Homework: The weekly assignments represent by far the most important element of the course, and where you will learn the most. I encourage you to work on them in groups if you like; the assignments will occasionally be difficult and may require more than one head! However, be convinced in the depths of your soul that letting others do the work for you will lead to disaster at test time. A good technique for many students is to try the assignment individually, then to get together with a friend or in a group for the tough ones. Many years of experience have shown that students who do not work the assignments thoroughly do not really understand the material and perform poorly at test time. Reading the text is never sufficient! You are expected to do your homework assignments by their due dates and have them available in class. 

Schedule:

 

Topic

1

Introduction to C; elements of a C program; preprocessor directives; statements and expressions; examples of commonly used functions; assignment; formatting; data types; input/output redirection; programming.  Project Assignment

2

Simple data types; constants and variables; conversion between different data types.

3

Conditions; relational operators; logical operators; precedence rules; if, if-else, and switch statements.

4

Repetition and loops; while statement; for statement; increment and decrement operators; loop termination; nested loops; do-while statement; testing and debugging loops.

5

Top-down design approach; modular programming; user functions; library functions; function declaration and definition; pointers; interaction between functions; scope rules; programs with multiple functions.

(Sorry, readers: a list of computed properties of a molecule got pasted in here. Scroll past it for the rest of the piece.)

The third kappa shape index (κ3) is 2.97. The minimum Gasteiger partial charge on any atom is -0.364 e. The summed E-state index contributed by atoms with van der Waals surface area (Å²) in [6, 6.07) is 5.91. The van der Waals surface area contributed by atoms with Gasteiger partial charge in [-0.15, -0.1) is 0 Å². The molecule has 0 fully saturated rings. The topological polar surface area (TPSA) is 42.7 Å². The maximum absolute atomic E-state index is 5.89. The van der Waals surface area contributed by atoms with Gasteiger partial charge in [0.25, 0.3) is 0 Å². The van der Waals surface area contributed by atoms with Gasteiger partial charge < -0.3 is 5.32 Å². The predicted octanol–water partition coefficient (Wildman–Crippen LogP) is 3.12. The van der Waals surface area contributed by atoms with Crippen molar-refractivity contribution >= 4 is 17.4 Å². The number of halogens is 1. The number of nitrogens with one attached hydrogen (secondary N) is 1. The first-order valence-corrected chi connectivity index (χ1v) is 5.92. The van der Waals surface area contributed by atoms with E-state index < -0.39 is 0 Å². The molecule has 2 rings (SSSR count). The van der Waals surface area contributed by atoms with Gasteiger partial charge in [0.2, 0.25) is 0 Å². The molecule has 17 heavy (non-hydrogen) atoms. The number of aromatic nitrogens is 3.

6

Exam 1

7

Pointers and addresses; pointers and arrays; pointers and function arguments; pointer arithmetic.

8

Arrays; declaration and initialization of arrays; multi-dimensional arrays; searching and sorting arrays, passing arrays to functions.

9

String arrays; string library functions; substrings; concatenation; strings vs. characters, file input, file output.

10

Exam 2

11

Engineering applications, matrix manipulations, numerical integration and differentiation, numerical solution of equations, representing and computing with polynomials.

12

Recursion; recursive functions with array parameters.

13

Basics of structures; structures and functions; arrays of structures; assigning values to structure variables; linked lists, other dynamic structures, application to databases.

14

Exam 3

15

Project Presentation

 

Grading: You are welcome to discuss the assignments with other students or with the instructor after you have made an effort by yourself. However, you must turn in your own work, not work identical to that of another student. Be sure to credit at the top of your assignment anyone with whom you discussed ideas. It is an honor code violation to simply copy someone else¡Ùs work or refer to solutions from previous years.

 

If you miss an assignment or exam for a valid, verified emergency, see your instructor.  Letter grades will not be based on a curve but rather on the following fixed scale: 93% or higher 4.0, 92-87 3.5, 86-80 3.0, 79-70 2.5 69-60 2.0 . The advantage of the fixed scale is that you are not competing with other students to ¡∫get ahead of the curve.¡Ö  Everyone who works hard can do well in the class.  It is possible that the entire class can receive A¡Ùs (all scores would be 93% or better).  Those who do not do the work will score accordingly. There are five exams and the lowest 2 grades will be dropped. The following grading scheme will be used (* denotes group work):

Homework: 15%

Regular Laboratory Exercises: 25%

Laboratory Project*: 15%

Exam 1: (March 3, 2010), 15%

Exam 2:  (April  7, 2010), 15%

Exam 3: (May 5, 2010), 15%

TOTAL: 100%